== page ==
Plumtree School - Old Prunitians
Information kindly supplied by Jill Baker, grand-daughter of Bob Hammond. Details excerpted from her book Beloved African the memoirs of her father, John Hammond.
Robert (Bob) W. HAMMOND, HEADMASTER 1906-1936
Bob Hammond, or "Tambo" as he was affectionately
known, went on to become a legend in Rhodesia instilling the best
of British education and moral rectitude into his pupils in this
far flung and remote corner of Empire.
Bob was born in Liverpool in 1876 and brought up in Toxteth at the time his father was working with the ragged schools. He was educated at Liverpool College and then went up to Peterhouse at Cambridge to take his degree in ethics and philosophy.
After that, he spent some time tutoring the son of the renowned artist, Val Prinsep, in Pevensey at the same time as his best friend Keigwin was tutoring Osbert Sitwell. Anthony Prinsep subsequently became Johns godfather, giving him a beautiful silver rose bowl at his christening. Prinsep was well off and well known and owned a couple of West End theatres. John met him only once when he was asked along to a "very posh" restaurant. He didnt remember much about the meal or the man except that he tipped the waiter enough to feed the then undergraduate, John, for at least a week but didnt give his godson a penny.
However, they did discuss Bob of course, and Prinsep said he clearly remembered, as a very young boy, seeing him with two others, having just been recruited into the Imperial Yeomanry, preparing to go out to the Boer War. The family never heard much about his war, but at one stage Bob was taken prisoner. As the Boers could not feed them all, 800 of them were released with a few bags of boermeal and told that if they were seen in the next 24 hours they would be shot.
Bob managed to meet up with English troops despite a fairly severe wound to the right arm and hand. The rest of his life was spent coping with indigestion as a result of the undiluted boermeal and doing most things left-handed.
After the war, Bob returned to England, taught at schools in Eastbourne and Hull and while in lodgings in London, met a determined wee Scots lass, not quite five foot tall, Harriet MacEacharn. From his academic and rather serious perspective, he quickly fell in love with an absolutely irrepressible sense of humour, a bright and lively mind and a very considerable musical ability.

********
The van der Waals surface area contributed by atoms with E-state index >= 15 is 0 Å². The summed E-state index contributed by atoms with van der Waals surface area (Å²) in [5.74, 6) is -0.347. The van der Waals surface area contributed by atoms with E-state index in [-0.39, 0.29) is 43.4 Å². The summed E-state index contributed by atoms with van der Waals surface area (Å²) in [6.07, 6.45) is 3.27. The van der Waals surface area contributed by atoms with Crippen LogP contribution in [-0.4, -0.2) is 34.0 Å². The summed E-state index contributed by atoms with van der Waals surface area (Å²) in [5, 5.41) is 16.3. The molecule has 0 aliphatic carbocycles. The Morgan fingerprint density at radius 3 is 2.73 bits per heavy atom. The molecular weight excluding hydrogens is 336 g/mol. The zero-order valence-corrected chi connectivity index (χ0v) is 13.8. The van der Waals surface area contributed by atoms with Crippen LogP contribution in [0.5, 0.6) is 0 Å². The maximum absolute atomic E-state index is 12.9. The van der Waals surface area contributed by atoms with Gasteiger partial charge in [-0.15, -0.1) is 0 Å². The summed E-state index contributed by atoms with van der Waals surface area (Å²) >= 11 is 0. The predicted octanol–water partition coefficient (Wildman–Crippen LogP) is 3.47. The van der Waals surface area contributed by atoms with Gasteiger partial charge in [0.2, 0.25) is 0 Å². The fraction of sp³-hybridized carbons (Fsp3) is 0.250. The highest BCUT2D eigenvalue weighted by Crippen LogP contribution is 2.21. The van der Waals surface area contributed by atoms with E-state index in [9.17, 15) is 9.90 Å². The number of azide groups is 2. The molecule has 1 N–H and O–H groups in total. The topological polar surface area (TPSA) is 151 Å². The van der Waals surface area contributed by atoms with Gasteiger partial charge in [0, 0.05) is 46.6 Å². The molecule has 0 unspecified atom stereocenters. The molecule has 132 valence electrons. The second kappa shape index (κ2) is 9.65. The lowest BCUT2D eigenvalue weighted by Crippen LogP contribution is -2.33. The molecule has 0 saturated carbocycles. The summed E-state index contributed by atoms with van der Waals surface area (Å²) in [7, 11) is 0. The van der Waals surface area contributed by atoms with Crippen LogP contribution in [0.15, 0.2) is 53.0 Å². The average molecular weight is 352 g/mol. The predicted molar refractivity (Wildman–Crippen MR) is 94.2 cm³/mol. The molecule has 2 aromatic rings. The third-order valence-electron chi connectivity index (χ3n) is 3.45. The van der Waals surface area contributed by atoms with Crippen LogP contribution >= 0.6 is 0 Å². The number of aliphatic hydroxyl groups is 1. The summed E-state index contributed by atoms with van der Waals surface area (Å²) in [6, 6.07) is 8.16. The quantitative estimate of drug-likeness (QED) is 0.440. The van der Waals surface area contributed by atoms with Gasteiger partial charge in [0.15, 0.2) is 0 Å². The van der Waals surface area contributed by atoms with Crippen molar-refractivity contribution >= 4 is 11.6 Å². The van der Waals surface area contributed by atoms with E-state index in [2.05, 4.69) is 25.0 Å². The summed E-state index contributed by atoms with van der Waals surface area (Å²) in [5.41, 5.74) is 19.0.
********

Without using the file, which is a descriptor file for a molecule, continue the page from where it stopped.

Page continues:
Harriet MacEacharn had led a very genteel life with the exception of the last few years. Her father was part of a large Scottish family, which hailed from the isle of Islay. The family boasted a direct line back to Flora McDonald, the lass who helped Bonnie Prince Charlie escape by rowing him across a loch. The "dark" side of the family history was the infamous and rascally Black Baron of Kilravock.
Bob Hammond became one of Harries boarders at the time he was tutoring the Prinsep boys. He was seven years her junior and it was an immediate attraction of opposites. The tall, gentle, aesthetic and academic young Englishman and the irrepressible, artistic and tiny wee Scot. Their courtship continued for a couple of years, during which Bob went off to the Boer War. She wrote at the end of 1900:
My own precious darling boy, I was so glad to have a long letter from you last week and the photo, which is simply splendid. Of course it is a wee bit dark but you do look nice. I havent seen anyone half so nice since you went away. I am so thankful to know that you are safe where you are tho I cant help being just a wee bit anxious
Then just before Christmas of the same year, she wrote:
It is hateful to think of Xmas being so near and that I shall have to spend it without you. I wonder why there was no letter from you last week. I wish I could keep from feeling anxious and miserable when I dont hear from you as I know it isnt always possible for you to write indeed it is quite wonderful how you have managed to do so (Bother! Heres that Frenchman coming upstairs to give Madeline a lesson and her ladyship has forgotten all about him and gone out to dinner).